Only three variant NKH patients have been reported to carry mutations in GLRX5, as described by Chiong et al. (2007), Wei et al. (2011), and Baker et al. (2014). (GLRX5; OMIM 616859). The three cases were two Lebanese girls (onset ages, 2.5 years and 7 years) and one Chinese boy in Taiwan (onset age, 2.5 years). In the two Lebanese girls, GLRX5 exhibited an exon 1,c.151_153delAAG; p.K51del, homozygous deletion. In the Chinese boy, the mutation c.151_153delAAG was found on the maternal allele, and the 8-bp insertion c.82_83insGCGTGCGG; p.G28Gfs*25 was found on the paternal allele, resulting in a premature stop codon at amino acid 52, located 25 amino acid residues downstream. Patient samples were genotyped using Affymetrix SNP 6.0 chips. Herein, we report a Chinese girl with variant NKH with mutations in GLRX5. She suffered development retrogression associated with spasticity and developmental delay. Unfortunately, she died of respiratory failure after the infection. MRI showed signal abnormalities involving the bilateral cavitating leukoencephalopathy and long tract-like lesions of the spinal cord. Mutations in GLRX5 were detected, namely, c.151_153 del AAG [p.K51del] (of maternal origin) and c.196C>T [p.Q66Ter] (of paternal origin). The c.196C>T [p.Q66Ter] mutation was characterized as a stop codon and protein truncation. This mutation is pathogenic.
Patient and Result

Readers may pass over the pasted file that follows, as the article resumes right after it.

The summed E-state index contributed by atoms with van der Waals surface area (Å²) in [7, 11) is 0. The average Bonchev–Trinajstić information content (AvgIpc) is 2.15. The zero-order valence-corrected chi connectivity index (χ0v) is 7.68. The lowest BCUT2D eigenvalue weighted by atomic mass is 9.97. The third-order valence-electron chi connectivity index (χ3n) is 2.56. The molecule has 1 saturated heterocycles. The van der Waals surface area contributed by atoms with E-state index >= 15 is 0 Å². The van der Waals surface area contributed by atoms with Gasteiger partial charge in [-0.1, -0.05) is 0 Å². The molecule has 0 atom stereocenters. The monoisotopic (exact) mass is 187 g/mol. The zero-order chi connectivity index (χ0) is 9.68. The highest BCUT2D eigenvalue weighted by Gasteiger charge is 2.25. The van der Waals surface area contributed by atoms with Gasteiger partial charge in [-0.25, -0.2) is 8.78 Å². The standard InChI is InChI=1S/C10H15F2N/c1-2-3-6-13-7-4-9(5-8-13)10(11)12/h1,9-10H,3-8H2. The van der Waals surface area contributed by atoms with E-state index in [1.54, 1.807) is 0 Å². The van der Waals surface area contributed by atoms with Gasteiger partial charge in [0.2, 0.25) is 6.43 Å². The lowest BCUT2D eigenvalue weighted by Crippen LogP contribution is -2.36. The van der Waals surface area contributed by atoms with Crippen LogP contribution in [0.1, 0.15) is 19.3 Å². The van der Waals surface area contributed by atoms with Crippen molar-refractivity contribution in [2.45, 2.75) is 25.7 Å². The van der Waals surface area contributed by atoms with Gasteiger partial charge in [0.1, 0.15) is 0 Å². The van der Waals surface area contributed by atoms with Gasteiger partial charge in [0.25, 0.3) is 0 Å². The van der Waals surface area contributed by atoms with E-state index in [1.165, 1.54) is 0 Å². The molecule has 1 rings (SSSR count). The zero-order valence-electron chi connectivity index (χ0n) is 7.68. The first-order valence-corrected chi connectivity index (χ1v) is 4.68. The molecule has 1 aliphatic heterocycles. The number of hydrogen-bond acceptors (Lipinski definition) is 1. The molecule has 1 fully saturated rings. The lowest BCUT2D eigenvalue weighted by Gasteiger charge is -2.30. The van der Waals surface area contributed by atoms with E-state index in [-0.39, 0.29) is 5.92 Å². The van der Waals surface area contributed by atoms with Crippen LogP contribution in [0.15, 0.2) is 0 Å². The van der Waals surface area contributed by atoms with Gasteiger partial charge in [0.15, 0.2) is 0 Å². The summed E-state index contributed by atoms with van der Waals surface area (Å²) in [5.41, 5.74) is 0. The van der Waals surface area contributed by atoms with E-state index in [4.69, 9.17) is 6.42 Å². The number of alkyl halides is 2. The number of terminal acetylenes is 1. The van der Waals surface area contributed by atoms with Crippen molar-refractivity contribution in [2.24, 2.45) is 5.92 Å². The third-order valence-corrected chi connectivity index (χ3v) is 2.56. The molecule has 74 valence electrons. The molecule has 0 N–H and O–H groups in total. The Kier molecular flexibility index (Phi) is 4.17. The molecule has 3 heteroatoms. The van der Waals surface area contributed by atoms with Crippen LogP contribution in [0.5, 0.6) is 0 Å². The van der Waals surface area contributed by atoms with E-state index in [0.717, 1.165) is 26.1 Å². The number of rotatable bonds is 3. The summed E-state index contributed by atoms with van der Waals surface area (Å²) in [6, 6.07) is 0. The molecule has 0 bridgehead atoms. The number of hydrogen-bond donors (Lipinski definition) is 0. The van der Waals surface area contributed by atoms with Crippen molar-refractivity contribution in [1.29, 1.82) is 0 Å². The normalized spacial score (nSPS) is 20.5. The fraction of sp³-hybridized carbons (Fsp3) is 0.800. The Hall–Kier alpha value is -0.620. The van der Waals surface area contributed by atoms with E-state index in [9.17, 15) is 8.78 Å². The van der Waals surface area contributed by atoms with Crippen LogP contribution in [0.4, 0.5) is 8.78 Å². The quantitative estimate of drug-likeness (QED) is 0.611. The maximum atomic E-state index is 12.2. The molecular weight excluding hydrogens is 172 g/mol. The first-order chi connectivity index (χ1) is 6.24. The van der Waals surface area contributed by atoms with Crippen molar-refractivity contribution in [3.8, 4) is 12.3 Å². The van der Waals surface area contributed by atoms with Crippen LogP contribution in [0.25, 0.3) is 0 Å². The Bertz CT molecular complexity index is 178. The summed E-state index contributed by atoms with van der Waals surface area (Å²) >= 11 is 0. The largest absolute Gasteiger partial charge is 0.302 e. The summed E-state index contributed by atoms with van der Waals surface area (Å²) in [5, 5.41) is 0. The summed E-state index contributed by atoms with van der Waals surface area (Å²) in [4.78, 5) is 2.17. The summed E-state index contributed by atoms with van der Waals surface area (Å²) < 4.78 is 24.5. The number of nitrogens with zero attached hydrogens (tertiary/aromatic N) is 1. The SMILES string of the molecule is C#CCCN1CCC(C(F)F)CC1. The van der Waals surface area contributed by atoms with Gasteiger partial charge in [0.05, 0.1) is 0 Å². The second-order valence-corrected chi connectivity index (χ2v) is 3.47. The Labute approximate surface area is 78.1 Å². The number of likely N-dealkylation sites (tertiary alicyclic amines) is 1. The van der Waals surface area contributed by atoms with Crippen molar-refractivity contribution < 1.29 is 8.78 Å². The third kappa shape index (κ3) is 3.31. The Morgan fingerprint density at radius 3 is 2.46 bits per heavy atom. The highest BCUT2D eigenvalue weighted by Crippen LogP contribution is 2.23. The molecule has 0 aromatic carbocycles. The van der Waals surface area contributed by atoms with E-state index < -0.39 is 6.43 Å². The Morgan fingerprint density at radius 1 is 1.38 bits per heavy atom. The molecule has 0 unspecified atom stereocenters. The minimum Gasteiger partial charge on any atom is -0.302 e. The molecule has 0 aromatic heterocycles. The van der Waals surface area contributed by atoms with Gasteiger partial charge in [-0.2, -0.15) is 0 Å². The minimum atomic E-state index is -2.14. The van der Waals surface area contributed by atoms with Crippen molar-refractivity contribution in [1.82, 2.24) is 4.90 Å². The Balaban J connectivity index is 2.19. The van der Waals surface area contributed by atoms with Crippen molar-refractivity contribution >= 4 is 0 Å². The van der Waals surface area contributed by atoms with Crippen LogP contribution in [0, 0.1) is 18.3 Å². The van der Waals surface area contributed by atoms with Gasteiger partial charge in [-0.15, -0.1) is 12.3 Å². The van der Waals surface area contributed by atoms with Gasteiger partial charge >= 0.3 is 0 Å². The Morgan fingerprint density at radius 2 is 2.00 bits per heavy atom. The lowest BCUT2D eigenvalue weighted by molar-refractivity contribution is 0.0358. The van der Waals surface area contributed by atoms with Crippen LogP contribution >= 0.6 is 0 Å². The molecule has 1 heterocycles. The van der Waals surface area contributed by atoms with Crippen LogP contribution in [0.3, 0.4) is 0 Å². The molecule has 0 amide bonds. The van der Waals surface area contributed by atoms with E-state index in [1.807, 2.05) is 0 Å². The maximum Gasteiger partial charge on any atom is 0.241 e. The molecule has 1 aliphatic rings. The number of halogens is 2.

The girl was Han Chinese in Shandong Province, and she was born normally. Her developmental history was also standard until 1 year and 3 months of age. She was able to sit steadily, crawl, stand with support, and say “mum” and “dad.” Then, the patient began to exhibit clumsy and uncoordinated movements. She was subsequently admitted to the local hospital. Multifocal lesions were detected on MRI by increased signal intensity on the T2 sequence of the bilateral corona radiata, centrum ovale, and corpus callosum. The cystic lesions were observed in the abnormal white matter (Figure 1A). Besides, increased signal intensity in the frontal, parietal and occipital white matter was noted on T2-weighted and diffusion-weighted imaging. The bilateral cavitating leukoencephalopathy was used to designate these disorders. Tandem mass analysis of a dried blood sample revealed elevated levels of glycine (812 μM vs. normal 20–760 μM). No treatment was administered initially at the local hospital to which she was admitted. However, her condition deteriorated after 2 months, with difficulty in movements and language ability. She was unable to raise her head or sit steadily. She presented with stiffness and spasticity in all extremities. She only screamed and no longer said “mum” and “dad.” At this point, she was admitted to our hospital. She suffered from slight encephalopathy, was irritable, and had been febrile for 8 days. Neurological examination showed spastic paralysis of the four extremities, reduced muscle strength (3 to 4 degrees), clasp-knife-like muscular tension, hyperactivity of the tendon reflexes, bilateral clonus, ankle clonus, and the Babinski sign. Several blood tests showed below-normal hemoglobin levels (Appendix 1), which suggested hypochromic microcytic anemia. She suffered from intermittent mild anemia after 6 months of age, but her parents did not attend to it. The cytology test of cerebrospinal fluid (CSF) and CSF total protein were normal. Routine blood biochemical examination revealed elevated blood lactic acid (3.47 mmol/L, normal 2 mmol/L) and increased CK (457 U/L) levels. The urinary organic acid analysis and dried blood spot analysis using GC/MS and tandem mass analysis showed normal results.